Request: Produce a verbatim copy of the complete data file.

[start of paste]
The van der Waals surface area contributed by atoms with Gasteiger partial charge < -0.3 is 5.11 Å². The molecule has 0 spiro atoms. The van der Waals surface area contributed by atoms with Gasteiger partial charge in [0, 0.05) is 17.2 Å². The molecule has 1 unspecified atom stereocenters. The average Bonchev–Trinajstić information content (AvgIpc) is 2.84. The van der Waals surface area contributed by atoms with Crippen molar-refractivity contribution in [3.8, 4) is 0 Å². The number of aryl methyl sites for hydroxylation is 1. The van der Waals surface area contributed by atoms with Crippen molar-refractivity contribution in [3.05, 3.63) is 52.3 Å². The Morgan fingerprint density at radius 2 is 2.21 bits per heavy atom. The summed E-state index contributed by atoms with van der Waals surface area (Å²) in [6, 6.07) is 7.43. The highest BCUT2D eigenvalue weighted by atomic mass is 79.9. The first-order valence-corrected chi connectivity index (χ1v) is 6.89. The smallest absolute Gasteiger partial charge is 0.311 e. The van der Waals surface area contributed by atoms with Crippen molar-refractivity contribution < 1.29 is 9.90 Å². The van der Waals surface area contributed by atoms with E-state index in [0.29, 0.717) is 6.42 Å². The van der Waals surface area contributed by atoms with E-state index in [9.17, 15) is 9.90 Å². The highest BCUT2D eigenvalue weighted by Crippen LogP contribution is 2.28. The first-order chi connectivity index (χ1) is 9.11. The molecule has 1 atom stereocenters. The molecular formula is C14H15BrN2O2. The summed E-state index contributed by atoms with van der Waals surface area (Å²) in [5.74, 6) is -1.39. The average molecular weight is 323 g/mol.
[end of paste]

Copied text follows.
The van der Waals surface area contributed by atoms with Gasteiger partial charge < -0.3 is 5.11 Å². The molecule has 0 spiro atoms. The van der Waals surface area contributed by atoms with Gasteiger partial charge in [0, 0.05) is 17.2 Å². The molecule has 1 unspecified atom stereocenters. The average Bonchev–Trinajstić information content (AvgIpc) is 2.84. The van der Waals surface area contributed by atoms with Crippen molar-refractivity contribution in [3.8, 4) is 0 Å². The number of aryl methyl sites for hydroxylation is 1. The van der Waals surface area contributed by atoms with Crippen molar-refractivity contribution in [3.05, 3.63) is 52.3 Å². The Morgan fingerprint density at radius 2 is 2.21 bits per heavy atom. The summed E-state index contributed by atoms with van der Waals surface area (Å²) in [6, 6.07) is 7.43. The highest BCUT2D eigenvalue weighted by atomic mass is 79.9. The first-order valence-corrected chi connectivity index (χ1v) is 6.89. The smallest absolute Gasteiger partial charge is 0.311 e. The van der Waals surface area contributed by atoms with Crippen molar-refractivity contribution < 1.29 is 9.90 Å². The van der Waals surface area contributed by atoms with E-state index in [0.29, 0.717) is 6.42 Å². The van der Waals surface area contributed by atoms with E-state index in [9.17, 15) is 9.90 Å². The highest BCUT2D eigenvalue weighted by Crippen LogP contribution is 2.28. The first-order chi connectivity index (χ1) is 9.11. The molecule has 1 atom stereocenters. The molecular formula is C14H15BrN2O2. The summed E-state index contributed by atoms with van der Waals surface area (Å²) in [5.74, 6) is -1.39. The average molecular weight is 323 g/mol.